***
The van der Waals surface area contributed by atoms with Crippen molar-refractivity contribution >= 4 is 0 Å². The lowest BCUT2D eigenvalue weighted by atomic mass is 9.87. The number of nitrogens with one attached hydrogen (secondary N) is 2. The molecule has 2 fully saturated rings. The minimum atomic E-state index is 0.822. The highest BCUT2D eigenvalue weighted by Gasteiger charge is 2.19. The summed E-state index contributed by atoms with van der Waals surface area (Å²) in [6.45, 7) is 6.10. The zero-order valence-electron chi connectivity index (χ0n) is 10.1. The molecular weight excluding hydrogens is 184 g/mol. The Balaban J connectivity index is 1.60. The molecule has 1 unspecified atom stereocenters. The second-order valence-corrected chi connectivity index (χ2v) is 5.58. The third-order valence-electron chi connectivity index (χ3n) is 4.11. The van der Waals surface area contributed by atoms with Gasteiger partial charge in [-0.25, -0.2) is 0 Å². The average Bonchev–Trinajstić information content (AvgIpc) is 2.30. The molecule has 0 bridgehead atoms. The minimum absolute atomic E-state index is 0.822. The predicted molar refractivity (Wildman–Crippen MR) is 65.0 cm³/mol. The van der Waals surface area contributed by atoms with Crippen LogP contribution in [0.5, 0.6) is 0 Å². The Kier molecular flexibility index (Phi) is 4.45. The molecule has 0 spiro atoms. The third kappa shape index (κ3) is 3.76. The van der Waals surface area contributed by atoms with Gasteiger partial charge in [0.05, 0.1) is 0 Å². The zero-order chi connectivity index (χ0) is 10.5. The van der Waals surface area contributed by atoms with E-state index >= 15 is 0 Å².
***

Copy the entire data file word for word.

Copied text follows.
The van der Waals surface area contributed by atoms with Crippen molar-refractivity contribution >= 4 is 0 Å². The lowest BCUT2D eigenvalue weighted by atomic mass is 9.87. The number of nitrogens with one attached hydrogen (secondary N) is 2. The molecule has 2 fully saturated rings. The minimum atomic E-state index is 0.822. The highest BCUT2D eigenvalue weighted by Gasteiger charge is 2.19. The summed E-state index contributed by atoms with van der Waals surface area (Å²) in [6.45, 7) is 6.10. The zero-order valence-electron chi connectivity index (χ0n) is 10.1. The molecular weight excluding hydrogens is 184 g/mol. The Balaban J connectivity index is 1.60. The molecule has 1 unspecified atom stereocenters. The second-order valence-corrected chi connectivity index (χ2v) is 5.58. The third-order valence-electron chi connectivity index (χ3n) is 4.11. The van der Waals surface area contributed by atoms with Gasteiger partial charge in [-0.25, -0.2) is 0 Å². The average Bonchev–Trinajstić information content (AvgIpc) is 2.30. The molecule has 0 bridgehead atoms. The minimum absolute atomic E-state index is 0.822. The predicted molar refractivity (Wildman–Crippen MR) is 65.0 cm³/mol. The van der Waals surface area contributed by atoms with Crippen LogP contribution in [0.5, 0.6) is 0 Å². The Kier molecular flexibility index (Phi) is 4.45. The molecule has 0 spiro atoms. The third kappa shape index (κ3) is 3.76. The van der Waals surface area contributed by atoms with Gasteiger partial charge in [0.05, 0.1) is 0 Å². The zero-order chi connectivity index (χ0) is 10.5. The van der Waals surface area contributed by atoms with E-state index >= 15 is 0 Å².